Faculty have been grateful for the service-minded faculty and staff in the University Libraries. The morning history professor Caroline Waldron picked up some books she'd requested for her research, she found another book she needed for course preparation, and the online catalog showed that it was available. Knowing it was a long shot but not wanting to wait a week until the next contactless pickup, she contacted the remote librarian on duty to make the request.

The librarian made no promises, given the time and staff limitations.

“But he pulled it off,” Waldron said. “I'm really grateful for him doing this for me. It meant I didn't have to return to campus the following Friday — a health issue. But also, I appreciated his willingness to listen to me as a colleague and support the needs from an empathic perspective that showed care for me and for students. That all meant a lot.”

Supporting students: Research assistance, Finals Friends, helping hands

After the move online, librarians continued assisting students with research in courses such as ASI 120, SSC 200, HST 337, and MBA 798. Josh Wopata, a doctoral student in religious studies, shared that because of the continuity of library services, he was able to stay on schedule with his writing: 

“As a theologian working on a publication … within the confines of my home, I have felt the difficulties of meeting deadlines,” Wopata wrote. “The Marian library has provided incredibly powerful help … providing dozens of books, audio and visual resources. … This has been a priceless resource for me to work toward publishing a chapter in a forthcoming book (with Marian Library associate professor Jillian Ewalt) about a Marian apparition in Ohio. I have no idea how I would continue my research on Mary and other theological matters without the ongoing lending services.” 

As part of the annual Finals Friends program, 34 alumni sent in well-wishes for finals week, and Libraries staff shared them on social media, providing a sense of positivity and connection to the Flyer family.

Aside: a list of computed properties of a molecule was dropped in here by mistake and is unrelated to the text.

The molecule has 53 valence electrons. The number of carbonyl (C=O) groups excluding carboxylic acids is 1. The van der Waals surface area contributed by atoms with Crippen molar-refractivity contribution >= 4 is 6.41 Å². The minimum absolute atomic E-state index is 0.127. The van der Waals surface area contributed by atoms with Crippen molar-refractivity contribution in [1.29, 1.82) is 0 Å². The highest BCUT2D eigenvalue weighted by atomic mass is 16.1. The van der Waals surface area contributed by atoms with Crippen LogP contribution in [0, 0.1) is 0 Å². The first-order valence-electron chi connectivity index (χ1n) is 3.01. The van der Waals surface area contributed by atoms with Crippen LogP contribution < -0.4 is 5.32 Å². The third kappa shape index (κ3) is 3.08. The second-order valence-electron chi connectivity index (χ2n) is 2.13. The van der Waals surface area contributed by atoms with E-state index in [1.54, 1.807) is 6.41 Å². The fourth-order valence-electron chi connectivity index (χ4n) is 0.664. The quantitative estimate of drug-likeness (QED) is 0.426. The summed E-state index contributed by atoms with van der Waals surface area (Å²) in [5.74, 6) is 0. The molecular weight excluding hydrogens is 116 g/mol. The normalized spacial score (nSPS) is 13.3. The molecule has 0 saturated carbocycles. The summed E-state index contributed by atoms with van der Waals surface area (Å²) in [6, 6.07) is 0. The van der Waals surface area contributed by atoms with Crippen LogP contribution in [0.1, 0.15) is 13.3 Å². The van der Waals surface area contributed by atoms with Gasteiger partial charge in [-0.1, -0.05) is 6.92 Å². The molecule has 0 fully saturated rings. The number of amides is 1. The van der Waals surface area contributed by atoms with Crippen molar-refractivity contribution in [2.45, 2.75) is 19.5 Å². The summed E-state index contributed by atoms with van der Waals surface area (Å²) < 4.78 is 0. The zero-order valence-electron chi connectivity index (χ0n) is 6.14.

And, for students’ convenience during the phased move-out process in May and June, library staff placed book return bins in five residential locations and volunteered in several buildings.

Documenting COVID-19

The librarian/archivist who oversees the U.S. Catholic Special Collection began archiving websites that document how the Catholic Church in the United States has responded to COVID-19; archived websites include archdiocesan and diocesan press releases, liturgical guidelines and more. The Marian Library began archiving websites and collecting personal stories and saving documentation of activities around the world that illustrate ways people have turned to the Blessed Mother during the pandemic. Marian Library staff members also created a webpage with activities for children and adults and published additional blogs listing remote resources, virtual Lenten devotion and at-home May crowning options.

A blog by the University archivist examined the effect of the 1918 pandemic on St. Mary’s College, and after seeing it, the nonprofit organization Retroreport planned to include information from UD in an upcoming story.

And as faculty, staff, students and alumni used sheet signs to share good wishes with health care workers as part of One Day, One Dayton, another archivist shared a history of UD’s popular messaging medium.

But wait … there’s more

Forthcoming programming includes outreach and engagement with new and returning students with a virtual escape room, an interactive virtual film screening and more.

— Contributors: Christina Beis, Amanda Black, Sarah Cahalan, Hector Escobar, Heidi Gauder, Henry Handley, Kayla Harris, Elizabeth Jacobs, Katy Kelly, Maureen Schlangen, Kristina Schulz, Stephanie Shreffler, Chris Tangeman, and Ann Zlotnik